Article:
A family-friendly movie about early Church martyrs! Is it worth watching?

Buy the DVD: Polycarp, DVD

Polycarp review - Indy Christian Review

  • Erik Oberg

    In answer to the end question, the pre-Romanised Celtic church throughout much of Britain. There was a strong emphasis on community while on the whole valuing religious freedom for all, even when some people disagreed. It was the roots and mindset of these Celtic Christians that brought about some of the most important monasteries that ended up saving much of history and, arguably, civilisation. Much of the historical and religious knowledge we have today, we owe to the Celts for preserving.

  • Jarod O’Flaherty

    My Review of the Indy Christian Review:

    – The introductory short was brilliant! The acting was solid and the dramatic reveal of ‘Zack’ was a great way to open the season. One can only hope that he has the time and energy to do more shorts like this in future episodes. The tie in of the auctioneer theme from Polycarp brought it all together nicely. I just wish the $20 girl had a more significant role before she was bullied out of the way by a deep pocket bidder!

    – The review of Polycarp became a tad wordy in the middle where I started to lose interest. At one point I checked the time left on the video to see how long it was going to be. This could be in part due to the fact that the Polycarp story line did not interest me much from what I was hearing. I was drawn back in when he critiqued the use of CGI that I had noticed already from the clips.

    – Adding the new ratings scale to the reviews is a terrific new twist. It provides the viewer with a more in-depth understanding of what areas of the film are strong and which ones are weaker. Based on the clips included in the review, I had Polycarp at about a 3. However, when Zack gave it a 5, it made me give additional thought to actually seeing the film. I mean, 5 is the highest, so this must be a REALLY GOOD movie! One can only hope that in the future he will not be “too generous” when rating films that reflect his personal tastes while being stingy on the films that do not (Good luck End Times movies!).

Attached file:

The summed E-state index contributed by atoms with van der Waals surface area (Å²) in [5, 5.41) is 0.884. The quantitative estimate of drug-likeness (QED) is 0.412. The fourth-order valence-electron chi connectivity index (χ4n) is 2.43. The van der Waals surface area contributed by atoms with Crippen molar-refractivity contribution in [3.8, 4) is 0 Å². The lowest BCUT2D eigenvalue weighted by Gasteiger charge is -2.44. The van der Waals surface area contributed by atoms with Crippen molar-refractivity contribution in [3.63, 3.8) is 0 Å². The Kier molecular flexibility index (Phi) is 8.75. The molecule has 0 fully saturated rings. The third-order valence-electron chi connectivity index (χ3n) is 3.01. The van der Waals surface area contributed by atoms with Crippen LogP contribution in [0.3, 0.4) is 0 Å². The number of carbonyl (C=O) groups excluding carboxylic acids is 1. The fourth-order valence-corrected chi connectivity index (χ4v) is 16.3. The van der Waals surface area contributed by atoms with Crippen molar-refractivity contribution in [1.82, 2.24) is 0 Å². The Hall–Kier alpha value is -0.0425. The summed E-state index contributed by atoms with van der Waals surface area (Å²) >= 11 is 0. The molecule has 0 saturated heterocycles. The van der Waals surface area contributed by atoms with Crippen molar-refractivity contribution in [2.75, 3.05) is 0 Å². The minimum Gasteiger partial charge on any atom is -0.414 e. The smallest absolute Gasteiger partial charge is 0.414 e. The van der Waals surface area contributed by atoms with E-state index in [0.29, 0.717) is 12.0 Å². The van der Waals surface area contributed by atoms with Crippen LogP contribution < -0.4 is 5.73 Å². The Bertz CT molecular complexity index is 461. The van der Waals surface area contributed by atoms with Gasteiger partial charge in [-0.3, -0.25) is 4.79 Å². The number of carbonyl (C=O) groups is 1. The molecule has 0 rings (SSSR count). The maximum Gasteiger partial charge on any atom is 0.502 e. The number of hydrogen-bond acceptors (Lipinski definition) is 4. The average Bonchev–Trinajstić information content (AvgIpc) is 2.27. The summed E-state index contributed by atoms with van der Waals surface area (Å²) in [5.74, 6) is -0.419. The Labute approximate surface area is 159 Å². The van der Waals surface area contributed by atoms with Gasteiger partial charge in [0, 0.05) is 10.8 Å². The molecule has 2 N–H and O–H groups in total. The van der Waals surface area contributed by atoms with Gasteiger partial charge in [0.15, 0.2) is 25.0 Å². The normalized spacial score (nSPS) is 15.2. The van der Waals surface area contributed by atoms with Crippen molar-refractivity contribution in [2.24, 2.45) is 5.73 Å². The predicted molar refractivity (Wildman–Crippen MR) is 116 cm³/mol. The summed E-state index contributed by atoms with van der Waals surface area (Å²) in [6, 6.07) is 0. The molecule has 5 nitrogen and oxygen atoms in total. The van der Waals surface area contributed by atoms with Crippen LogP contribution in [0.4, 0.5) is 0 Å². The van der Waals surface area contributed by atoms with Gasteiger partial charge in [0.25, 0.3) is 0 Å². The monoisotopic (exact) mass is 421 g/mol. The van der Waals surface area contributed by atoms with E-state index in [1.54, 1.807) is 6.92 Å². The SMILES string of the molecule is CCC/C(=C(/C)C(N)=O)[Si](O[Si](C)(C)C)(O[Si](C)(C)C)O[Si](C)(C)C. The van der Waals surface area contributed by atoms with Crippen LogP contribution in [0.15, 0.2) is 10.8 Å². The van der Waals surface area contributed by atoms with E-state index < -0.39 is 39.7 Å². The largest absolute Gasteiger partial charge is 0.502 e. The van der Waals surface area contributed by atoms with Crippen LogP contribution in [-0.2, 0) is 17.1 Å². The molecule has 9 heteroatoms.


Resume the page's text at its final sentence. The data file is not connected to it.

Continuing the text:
– He seems to be taking a more professional approach to the reviews this season with the new introduction (minus the characters) and the generic presentation style. However, the slightly wrinkled solid color backdrop, the hat, and the intro short stay true to his roots of keeping “Indie” in Indy Christian Review.

    We’ll have to see in Episode Two which trends will remain and which ones were specials for the season premiere.

    Episode 1 Rating: 4 of 5

  • Anytime prior to Constantine… Yeah, I know the Edict of Milan was important and the reason we stopped being killed for spectacle, (which can and has spawned many an essay that detail) but he began the practice of having the state meddle in the affairs of faith and giving state sanction to the Church, which has undoubtedly corrupted it.
    BTW I really love the films Quo Vadis and The Robe, which are also about martyrs, but done by major studios. (back when it was the only way for Hollywood to put the Communist hysteria to rest)

  • Ty Millar

    Zack, it was interesting that your favourite time period is the 1st and 2nd century. Mine would be the horse and carriage time frame 16/1800’s (Christian Reformation). And probably when the early vikings discovered Newfoundland, Canada as depicted in movie valhalla rising (which, is not a family film).
    Zack maybe you could consider an [Other section] in your ratings at the end of each video, where you tell us about misuse of words (deities) or of any kissing that you think is deserving for the audience to know about. Thanks for the movie reviews.

  • Sandra

    Great movie! Gary Nelson plays a good Polycarp, and as an actor and gentleman I really admire him.

  • Kailey

    In response to the question, I agree that the early centuries of Christianity were the most Christian times. I believe that this is due to two things: their proximity (in time) to Christ – Polycarp was taught and ordained by the apostle John, for instance – and the persecutions. The blood of the martyrs is the seat of the Church (though I can’t for the life of me remember where that comes from, does anyone else know?) and the stronger the adversity, the stronger the faith. The worst time for the Church, which I believe to be about the 15th-17th centuries, came about because the Church was at the height of its political power, and had been for some time. It had not faced true adversity like those in the time of Polycarp (at least, not in the West) for such a long time that it had become complacent and proud in the meantime.